In our 2023 Third-Party Data Breach report, we found that the magnitude of impact from  third-party breaches is increasing. Dramatically. We also found that the number of companies affected by third-party breaches doubled from 2021 to 2022.

In a threat landscape where the threats are growing more sophisticated and more destructive, cybersecurity ratings are more important than ever. Why? Each third-party vendor your company works with broadens your organization’s attack surface, and cybersecurity ratings help you choose the vendors with the best security posture (i.e., most resistant to attacks) and monitor your existing vendors to ensure you’re up to date on any potential threats. In the world of cybersecurity ratings, security experts and executives rely on Black Kite to help them evaluate third-party risk. Black Kite is known for comprehensive, accurate ratings and real-time results packaged in easy-to-read reports. But how do we calculate them? Luckily we’re all about transparency, too.

What are cybersecurity ratings?

According to the National Institute of Standards and Technology (NIST), risk scoring is a type of quantitative analysis that assesses and reports on an organization’s IT assets. Technical ratings (aka cybersecurity ratings) are a form of risk scoring where the assessment tells you about a third-party vendor’s cybersecurity posture, empowering organizations to make confident decisions about the third-party vendors they’re working with.

What does this look like in the real world? Imagine you’re considering working with a third-party vendor to develop an app for your organization. Having information on the app vendor’s patch management and application security vulnerabilities can help you decide if it’s simply too risky to work with them. After all, if the computers and devices on their network are vulnerable, your proprietary information on the vendor’s network could be at risk by that vulnerability.

What goes into Black Kite’s cybersecurity ratings?

At Black Kite, our cybersecurity ratings (distinct from our risk quantification and compliance correlation solutions) analyze data across risk categories from millions of servers. The ratings, composed of controls and categories, enable us to calculate final grades.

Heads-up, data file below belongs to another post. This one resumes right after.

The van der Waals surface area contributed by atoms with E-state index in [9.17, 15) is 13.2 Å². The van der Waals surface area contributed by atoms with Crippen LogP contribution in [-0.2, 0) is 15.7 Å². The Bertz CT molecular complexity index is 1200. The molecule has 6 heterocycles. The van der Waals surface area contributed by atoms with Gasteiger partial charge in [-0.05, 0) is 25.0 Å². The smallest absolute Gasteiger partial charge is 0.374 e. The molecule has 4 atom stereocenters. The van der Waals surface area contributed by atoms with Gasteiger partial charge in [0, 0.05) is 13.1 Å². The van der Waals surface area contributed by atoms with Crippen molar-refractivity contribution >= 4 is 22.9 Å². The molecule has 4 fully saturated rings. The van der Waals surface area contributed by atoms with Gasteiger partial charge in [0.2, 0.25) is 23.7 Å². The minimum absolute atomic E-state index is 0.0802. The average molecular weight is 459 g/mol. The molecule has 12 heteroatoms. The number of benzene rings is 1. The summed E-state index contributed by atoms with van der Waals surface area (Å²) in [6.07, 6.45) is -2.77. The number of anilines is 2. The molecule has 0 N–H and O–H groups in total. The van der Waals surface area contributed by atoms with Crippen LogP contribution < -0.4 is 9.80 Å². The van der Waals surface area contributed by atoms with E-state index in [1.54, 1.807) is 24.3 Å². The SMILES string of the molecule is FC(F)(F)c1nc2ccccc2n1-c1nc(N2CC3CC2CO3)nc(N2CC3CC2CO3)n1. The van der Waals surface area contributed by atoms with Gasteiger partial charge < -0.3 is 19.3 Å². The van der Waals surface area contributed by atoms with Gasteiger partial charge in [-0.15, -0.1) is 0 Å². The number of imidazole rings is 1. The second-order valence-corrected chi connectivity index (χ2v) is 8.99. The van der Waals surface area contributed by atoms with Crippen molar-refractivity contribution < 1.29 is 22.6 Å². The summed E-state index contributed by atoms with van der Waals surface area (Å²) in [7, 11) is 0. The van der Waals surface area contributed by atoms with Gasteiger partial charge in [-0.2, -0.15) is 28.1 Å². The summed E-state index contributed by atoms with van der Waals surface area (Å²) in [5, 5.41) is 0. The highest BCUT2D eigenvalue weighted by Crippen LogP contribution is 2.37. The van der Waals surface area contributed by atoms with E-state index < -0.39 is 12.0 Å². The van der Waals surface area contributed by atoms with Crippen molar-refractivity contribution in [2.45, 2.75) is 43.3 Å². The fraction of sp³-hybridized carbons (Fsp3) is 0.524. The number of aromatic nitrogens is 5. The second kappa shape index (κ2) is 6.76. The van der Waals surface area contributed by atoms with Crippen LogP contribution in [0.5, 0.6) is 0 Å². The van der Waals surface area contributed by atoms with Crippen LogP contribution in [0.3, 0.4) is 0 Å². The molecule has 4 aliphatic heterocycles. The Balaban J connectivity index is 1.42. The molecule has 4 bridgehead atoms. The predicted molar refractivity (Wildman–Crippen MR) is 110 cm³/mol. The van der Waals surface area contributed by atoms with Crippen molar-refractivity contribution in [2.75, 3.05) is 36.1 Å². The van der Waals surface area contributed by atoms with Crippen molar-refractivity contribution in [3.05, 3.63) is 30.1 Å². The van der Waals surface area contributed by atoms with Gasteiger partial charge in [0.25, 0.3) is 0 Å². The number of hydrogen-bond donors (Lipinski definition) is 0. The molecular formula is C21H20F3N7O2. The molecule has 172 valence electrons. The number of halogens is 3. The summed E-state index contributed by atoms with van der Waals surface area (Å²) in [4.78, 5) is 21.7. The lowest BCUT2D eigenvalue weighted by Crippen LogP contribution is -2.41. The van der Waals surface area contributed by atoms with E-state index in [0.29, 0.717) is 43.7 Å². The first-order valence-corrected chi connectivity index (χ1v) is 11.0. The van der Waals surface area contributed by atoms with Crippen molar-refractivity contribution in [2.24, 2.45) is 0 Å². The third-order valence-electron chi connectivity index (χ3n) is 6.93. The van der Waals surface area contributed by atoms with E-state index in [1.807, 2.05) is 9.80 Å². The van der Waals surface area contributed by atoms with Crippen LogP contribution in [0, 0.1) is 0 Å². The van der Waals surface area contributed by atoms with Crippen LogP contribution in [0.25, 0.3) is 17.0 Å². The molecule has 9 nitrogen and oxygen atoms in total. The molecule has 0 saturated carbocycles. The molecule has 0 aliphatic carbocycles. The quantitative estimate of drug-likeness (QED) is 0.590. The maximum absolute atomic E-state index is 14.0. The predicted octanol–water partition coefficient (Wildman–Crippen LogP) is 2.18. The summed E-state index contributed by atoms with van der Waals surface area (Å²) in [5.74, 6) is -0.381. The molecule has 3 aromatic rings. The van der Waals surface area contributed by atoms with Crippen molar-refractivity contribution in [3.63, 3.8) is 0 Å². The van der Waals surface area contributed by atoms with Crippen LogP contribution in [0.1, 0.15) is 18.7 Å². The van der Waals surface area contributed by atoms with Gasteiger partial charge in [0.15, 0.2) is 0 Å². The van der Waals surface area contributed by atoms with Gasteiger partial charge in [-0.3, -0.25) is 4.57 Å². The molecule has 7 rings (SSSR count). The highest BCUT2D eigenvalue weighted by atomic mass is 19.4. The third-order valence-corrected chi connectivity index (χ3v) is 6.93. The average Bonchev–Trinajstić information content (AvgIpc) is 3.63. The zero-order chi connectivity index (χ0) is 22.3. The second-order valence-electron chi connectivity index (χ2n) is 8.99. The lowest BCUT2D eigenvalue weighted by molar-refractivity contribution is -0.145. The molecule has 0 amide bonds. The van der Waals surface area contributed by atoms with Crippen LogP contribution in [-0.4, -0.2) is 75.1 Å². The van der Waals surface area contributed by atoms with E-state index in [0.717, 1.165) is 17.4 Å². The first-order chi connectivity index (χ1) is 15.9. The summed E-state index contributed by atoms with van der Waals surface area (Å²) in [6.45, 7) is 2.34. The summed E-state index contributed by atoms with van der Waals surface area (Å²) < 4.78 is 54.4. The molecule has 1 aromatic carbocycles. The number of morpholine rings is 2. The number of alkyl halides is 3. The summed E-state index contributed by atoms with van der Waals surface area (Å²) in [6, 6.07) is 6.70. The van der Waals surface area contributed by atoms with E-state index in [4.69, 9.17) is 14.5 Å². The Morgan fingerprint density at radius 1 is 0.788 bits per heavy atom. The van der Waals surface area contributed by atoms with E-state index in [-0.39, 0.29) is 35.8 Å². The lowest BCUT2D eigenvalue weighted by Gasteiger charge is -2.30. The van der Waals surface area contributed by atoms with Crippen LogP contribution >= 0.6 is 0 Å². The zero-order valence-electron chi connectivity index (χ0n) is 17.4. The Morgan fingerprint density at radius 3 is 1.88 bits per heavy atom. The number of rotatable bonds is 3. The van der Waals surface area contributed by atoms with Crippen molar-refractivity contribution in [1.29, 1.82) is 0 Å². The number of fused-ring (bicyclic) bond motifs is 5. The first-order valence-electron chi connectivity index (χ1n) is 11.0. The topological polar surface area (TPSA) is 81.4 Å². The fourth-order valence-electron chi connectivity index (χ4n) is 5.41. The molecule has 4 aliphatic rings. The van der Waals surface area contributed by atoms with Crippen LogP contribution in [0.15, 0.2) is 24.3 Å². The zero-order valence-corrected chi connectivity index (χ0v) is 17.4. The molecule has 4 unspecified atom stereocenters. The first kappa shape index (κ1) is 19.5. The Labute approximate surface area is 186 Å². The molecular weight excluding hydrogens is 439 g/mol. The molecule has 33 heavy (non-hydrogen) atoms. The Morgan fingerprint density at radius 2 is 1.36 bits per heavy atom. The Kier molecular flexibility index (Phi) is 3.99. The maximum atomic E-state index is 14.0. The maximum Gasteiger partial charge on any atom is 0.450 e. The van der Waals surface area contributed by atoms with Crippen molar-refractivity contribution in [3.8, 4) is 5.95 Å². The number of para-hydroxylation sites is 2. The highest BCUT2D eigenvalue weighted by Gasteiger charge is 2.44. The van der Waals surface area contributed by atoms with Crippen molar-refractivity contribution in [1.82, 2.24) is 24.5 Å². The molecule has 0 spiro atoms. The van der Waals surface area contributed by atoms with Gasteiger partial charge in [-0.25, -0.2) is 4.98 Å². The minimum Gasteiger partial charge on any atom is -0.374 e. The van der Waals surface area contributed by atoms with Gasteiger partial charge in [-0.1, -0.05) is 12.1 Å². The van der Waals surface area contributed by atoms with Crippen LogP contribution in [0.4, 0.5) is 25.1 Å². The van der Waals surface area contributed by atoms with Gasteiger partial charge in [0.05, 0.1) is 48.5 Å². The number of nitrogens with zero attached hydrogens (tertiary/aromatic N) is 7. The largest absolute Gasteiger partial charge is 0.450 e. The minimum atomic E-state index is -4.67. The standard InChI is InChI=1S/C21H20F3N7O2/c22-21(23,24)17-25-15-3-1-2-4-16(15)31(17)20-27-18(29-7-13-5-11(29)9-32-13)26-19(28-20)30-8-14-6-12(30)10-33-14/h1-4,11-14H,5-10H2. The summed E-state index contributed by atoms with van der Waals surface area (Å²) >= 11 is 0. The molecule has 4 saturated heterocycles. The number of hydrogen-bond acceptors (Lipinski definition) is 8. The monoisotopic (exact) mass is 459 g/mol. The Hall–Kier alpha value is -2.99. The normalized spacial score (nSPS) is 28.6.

Black Kite’s Controls

We perform passive, non-intrusive scans and use an asset discovery engine to collect information on an organization. From IP ranges to external library vulnerabilities and leaked credentials, these data points reflect a company’s vulnerabilities, weaknesses, misconfigurations, and issues. We organize these data points into 298 controls based on MITRE recommendations. MITRE, a non-profit organization whose globally accessible knowledge base includes ATT&CK®, provides a baseline for threat models and methodologies in the private sector, government, and cybersecurity product and service community.

Black Kite’s categories

We organize each of the 298 controls into 20 risk categories. The categories tell you about the type of vulnerabilities represented in the controls. Picture a giant bowl of M&M’s. The categories are colors, and each color/category contains a set of controls or individual M&M’s.

  • Digital Footprint – The digital collection of internet-facing assets (IP addresses, domains, subdomains, etc.) that can be traced back to an organization. 
  • Patch Management – Does the organization keep network computers and software up to date and capable of resisting low-level cyber attacks? 
  • Application Security – Evaluation of security measures at the application level that an organization uses to keep data or code from being hijacked or stolen. 
  • Credential Management – Reports on what information an organization’s website unintentionally reveals to users. 
  • Hacktivist Shares – Determines if an organization’s name or assets are active on hacker forums, telegram channels, and other hacker platforms.
  • SSL/TLS Strength – The strength of an organization’s internet traffic encryption protocols.
  • DNS Health – Evaluates vulnerabilities in an organization’s domain name system (DNS).
  • Email Security – Checks whether or not an organization’s email system contains misconfigurations. 
  • Network Security – Analysis of an organization’s network-level problems (critical ports, unprotected network devices, etc.). 
  • DDOS Resiliency – Assess an organization’s ability to rebound from distributed denial-of-service (DDOS) attacks.